Royal Marine to be sentenced for plotting terror acts
A Royal Marine with links to dissident republicanism made 14 pipe bombs - four of which were deployed in Northern Ireland, a court heard.
Ciaran Maxwell, (31), compiled a library of terrorism documents, bought chemicals and components and went on to manufacture explosives and devices, which he stashed in purpose-built hides in England and Northern Ireland.
The 31-year-old, of Exminster in Devon, also had maps, plans and lists of potential targets for a terrorist attack – as well as images of an adapted Police Service of Northern Ireland (PSNI) pass card and a PSNI uniform.
The serviceman, who is originally from Larne in Co Antrim, pleaded guilty at the Old Bailey to preparation of terrorist acts between January 2011 and August last year, possessing images of bank cards for fraud and possessing cannabis with intent to supply, in February.
At the beginning of a three-day sentencing hearing at the same court, prosecutor Richard Whittam QC, said: “Across 14 of the locations involved in the investigation, Mr Maxwell had in his possession, or had constructed, 14 pipe bombs.”
He added: “Of those 14 pipe bombs constructed by Mr Maxwell, four have been deployed in Northern Ireland.”
The court heard dissident republicans have carried out more than 160 terrorist attacks since 2010, involving tactics including the deployment of improvised explosive devices (IEDs) such as pipe bombs.Mr Whittam said: “Whilst attacks are mainly directed at members of the police, military and prison service, the nature of the attacks leaves members of the public at risk.
“All of the groups remain persistent in their intention to kill and seriously injure.”
The court heard Maxwell was a serving Royal Marine Commando at the time of the offences, having enlisted on September 27 2010.
He joined 40 Commando at Norton Manor Camp in Taunton the following year as a rifleman, undertaking some duties in the United States.
Maxwell, who has been discharged from the Marines, was also deployed in the UK – but never in Northern Ireland, said Mr Whittam.
“Between 1 January 2011 and 24 August 2016, Mr Maxwell researched the manufacture and construction of explosives, acquired the items he needed to make explosive devices and constructed the devices,” he said.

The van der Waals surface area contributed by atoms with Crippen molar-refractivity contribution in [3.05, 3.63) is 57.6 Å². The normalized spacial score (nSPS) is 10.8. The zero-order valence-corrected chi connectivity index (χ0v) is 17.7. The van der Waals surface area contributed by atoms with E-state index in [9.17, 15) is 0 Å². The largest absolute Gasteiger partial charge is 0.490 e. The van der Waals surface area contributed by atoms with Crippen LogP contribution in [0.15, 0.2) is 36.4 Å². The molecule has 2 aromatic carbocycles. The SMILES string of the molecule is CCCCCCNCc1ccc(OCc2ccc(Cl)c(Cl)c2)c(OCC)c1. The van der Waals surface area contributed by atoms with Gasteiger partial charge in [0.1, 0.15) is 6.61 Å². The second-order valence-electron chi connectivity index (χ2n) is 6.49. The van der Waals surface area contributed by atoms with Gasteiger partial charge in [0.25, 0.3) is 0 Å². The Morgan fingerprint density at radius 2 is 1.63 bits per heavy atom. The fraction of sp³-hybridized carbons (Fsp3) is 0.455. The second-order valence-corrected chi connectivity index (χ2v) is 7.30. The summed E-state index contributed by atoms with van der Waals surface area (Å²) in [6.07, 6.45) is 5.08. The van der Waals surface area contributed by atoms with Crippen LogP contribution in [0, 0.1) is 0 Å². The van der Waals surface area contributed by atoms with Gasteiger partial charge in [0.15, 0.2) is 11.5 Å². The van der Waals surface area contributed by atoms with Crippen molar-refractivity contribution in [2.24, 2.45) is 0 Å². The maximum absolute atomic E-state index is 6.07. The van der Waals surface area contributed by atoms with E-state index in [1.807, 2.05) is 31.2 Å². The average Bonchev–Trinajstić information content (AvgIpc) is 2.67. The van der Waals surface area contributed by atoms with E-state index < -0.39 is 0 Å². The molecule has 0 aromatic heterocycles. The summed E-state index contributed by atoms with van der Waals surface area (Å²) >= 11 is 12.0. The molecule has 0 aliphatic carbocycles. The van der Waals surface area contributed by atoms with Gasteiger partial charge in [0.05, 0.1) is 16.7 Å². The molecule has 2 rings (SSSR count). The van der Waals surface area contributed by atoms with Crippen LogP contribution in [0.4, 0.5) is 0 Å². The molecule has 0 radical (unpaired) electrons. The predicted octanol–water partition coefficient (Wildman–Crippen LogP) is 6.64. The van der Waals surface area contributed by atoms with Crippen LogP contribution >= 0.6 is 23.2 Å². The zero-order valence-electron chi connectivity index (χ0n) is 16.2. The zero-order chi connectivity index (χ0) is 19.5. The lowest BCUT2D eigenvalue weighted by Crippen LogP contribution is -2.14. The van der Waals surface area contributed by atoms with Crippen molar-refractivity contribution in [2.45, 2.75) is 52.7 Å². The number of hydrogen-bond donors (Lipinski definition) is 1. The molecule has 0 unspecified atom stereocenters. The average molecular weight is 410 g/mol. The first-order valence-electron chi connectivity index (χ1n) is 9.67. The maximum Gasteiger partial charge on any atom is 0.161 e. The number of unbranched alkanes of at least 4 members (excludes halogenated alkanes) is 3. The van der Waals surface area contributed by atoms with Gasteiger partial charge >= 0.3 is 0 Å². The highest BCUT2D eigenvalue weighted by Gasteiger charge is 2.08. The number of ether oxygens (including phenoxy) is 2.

“He stored the items he needed to make the devices, the devices themselves, ammunition, weapons, tools and resources in hides across England and Northern Ireland.
“He engaged in research to create of a library of maps, plans and lists of potential targets for a terrorist attack.”
Along with the 14 pipe bombs, Maxwell also stashed two anti-personnel directional mines, two explosively formed projectiles (EFPs), 29 complete firing systems, 33 initiators – including two military initiators, 13 military “Igniter Safety Fuze Electric” initiators, three fully constructed improvised detonators and other components parts for IEDs.
The court heard he had hoarded more materials and chemicals to make explosives, as well as a replica handgun and ammunition.
The court heard it has been “commonplace” for Northern Ireland-based terrorist groups to conceal bomb-making equipment and other terrorist material in purpose-built hides.
But Mr Whittam said: “In recent history and certainly over the last five years, the number of hides in this case, their geographical dispersal, their attribution to a single person constructing and managing them and the amount of material stored within them, would be highly unusual.”
The prosecutor described how a walker stumbled on one of Maxwell’s in Carnfunnock Country Park, near Larne, in March last year.
Another was found in Capanagh Forest in Co Antrim in May by someone searching for a suitable place to camp, the court heard.
The court heard that ammunition used by the British Armed Forces was found along with bomb-making materials and IEDs.
Mr Whittam said: “It is our case that some of the items inevitably must have been taken from the UK to Northern Ireland by this defendant and it may be that, when travelling between England and the UK, bearing in mind the identity cards he would have had and his position, his passage would have been easier than others to take items with him.”